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Rolling Out a Call Monitoring Solution


TMCnews Featured Article

May 19, 2009

Rolling Out a Call Monitoring Solution

By Tim Gray, TMCnet Web Editor

In part two of this four part series designed to feature the unique challenges and solutions for businesses facing increasing demand on the performance of their contact center to increase customer lifetime value, Coordinated Systems, Inc. (CSI) takes a closer look at rolling out your solution.

The series is based on a white paper from CSI that provides an overview of how an organization can implement a call monitoring system to rapidly and effectively improve their agent performance.
The paper titled “How to effectively implement a quality monitoring system for rapid agent performance improvement” includes sections:
The Challenge
Rolling Out Your Solution
Benefits of Call Recording
Business Impact
Rolling Out Your Solution
According to the paper, preparing for agent reaction to the implementation of automated call recording systems is an important part of the entire process.
In that respect, the guidelines for rolling out your implementation can begin with writing a clear outline of the reasons behind bringing a call monitoring system into any call center’s work flow.
What are the benefits to your agents, customers and company? It’s always good to start with an outline before rolling out something new.
According to CSI, the outline is a blueprint for success.
Once the plans are laid for a call recording system, it’s time to introduce the concept of quality monitoring and initiate tasks to empower agents to participate in the process. While the purpose of call quality monitoring is NOT to catch employees slacking off, it is designed to help improve customer service and meet overall performance metrics.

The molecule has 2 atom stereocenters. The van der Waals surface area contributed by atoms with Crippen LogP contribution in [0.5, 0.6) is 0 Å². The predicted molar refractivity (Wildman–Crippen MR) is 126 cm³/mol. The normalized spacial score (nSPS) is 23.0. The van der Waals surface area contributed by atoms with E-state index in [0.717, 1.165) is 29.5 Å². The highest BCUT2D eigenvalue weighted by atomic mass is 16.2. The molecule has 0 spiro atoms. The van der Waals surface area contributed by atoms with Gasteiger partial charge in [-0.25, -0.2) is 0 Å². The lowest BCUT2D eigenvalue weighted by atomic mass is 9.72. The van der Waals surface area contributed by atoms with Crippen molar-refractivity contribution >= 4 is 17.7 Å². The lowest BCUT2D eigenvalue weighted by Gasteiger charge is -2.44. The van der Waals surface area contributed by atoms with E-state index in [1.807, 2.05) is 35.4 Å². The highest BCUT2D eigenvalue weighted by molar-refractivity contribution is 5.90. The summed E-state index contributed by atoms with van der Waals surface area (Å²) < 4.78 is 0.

For their part, employees have the ability to help define the quality assurance metrics and play a significant role in continuous performance improvement.
It is important to always remember customers are the ones who actually pay salaries and wages and is often much easier to retain customers than get new ones. These first two “customer service mantras”, as CSI calls them in the white paper, are followed by the reasonable concept of treating all co-workers as customers and good habits will form.
This should hardly be done only for purposes of the call monitoring implementation, but should be reiterated often, according to the white paper.
And of course, this can go a long way in creating a “team” atmosphere for your agents. 

One way to even further solidify a team atmosphere is to set up a team recognition and rewards program. Highlighting stellar service examples via internal e-mails and newsletter articles/photos/ Sub-teams can be formed to make task management easier
“Is it any wonder why basketball teams full of confident role players (2003-2004 Detroit Pistons) always overachieve while collections of individuals seem to fail (2005-2006 New York Knicks)?”